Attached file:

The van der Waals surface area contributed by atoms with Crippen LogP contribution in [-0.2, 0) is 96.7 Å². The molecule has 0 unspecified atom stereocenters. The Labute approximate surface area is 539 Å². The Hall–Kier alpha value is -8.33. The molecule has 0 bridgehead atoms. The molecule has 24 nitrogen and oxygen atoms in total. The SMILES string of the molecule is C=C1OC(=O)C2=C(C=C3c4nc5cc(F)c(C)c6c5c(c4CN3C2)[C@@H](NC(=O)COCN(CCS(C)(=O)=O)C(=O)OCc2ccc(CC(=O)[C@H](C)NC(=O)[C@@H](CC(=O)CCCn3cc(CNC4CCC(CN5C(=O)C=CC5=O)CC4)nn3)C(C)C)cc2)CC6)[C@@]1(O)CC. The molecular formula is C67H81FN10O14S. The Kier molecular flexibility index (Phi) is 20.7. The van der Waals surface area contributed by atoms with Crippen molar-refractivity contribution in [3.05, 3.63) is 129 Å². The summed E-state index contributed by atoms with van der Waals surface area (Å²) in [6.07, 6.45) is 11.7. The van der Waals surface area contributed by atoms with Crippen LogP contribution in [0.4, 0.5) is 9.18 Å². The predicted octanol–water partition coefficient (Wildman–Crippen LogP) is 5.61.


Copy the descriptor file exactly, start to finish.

The van der Waals surface area contributed by atoms with Crippen LogP contribution in [-0.2, 0) is 96.7 Å². The molecule has 0 unspecified atom stereocenters. The Labute approximate surface area is 539 Å². The Hall–Kier alpha value is -8.33. The molecule has 0 bridgehead atoms. The molecule has 24 nitrogen and oxygen atoms in total. The SMILES string of the molecule is C=C1OC(=O)C2=C(C=C3c4nc5cc(F)c(C)c6c5c(c4CN3C2)[C@@H](NC(=O)COCN(CCS(C)(=O)=O)C(=O)OCc2ccc(CC(=O)[C@H](C)NC(=O)[C@@H](CC(=O)CCCn3cc(CNC4CCC(CN5C(=O)C=CC5=O)CC4)nn3)C(C)C)cc2)CC6)[C@@]1(O)CC. The molecular formula is C67H81FN10O14S. The Kier molecular flexibility index (Phi) is 20.7. The van der Waals surface area contributed by atoms with Crippen molar-refractivity contribution in [3.05, 3.63) is 129 Å². The summed E-state index contributed by atoms with van der Waals surface area (Å²) in [6.07, 6.45) is 11.7. The van der Waals surface area contributed by atoms with Crippen LogP contribution in [0.4, 0.5) is 9.18 Å². The predicted octanol–water partition coefficient (Wildman–Crippen LogP) is 5.61.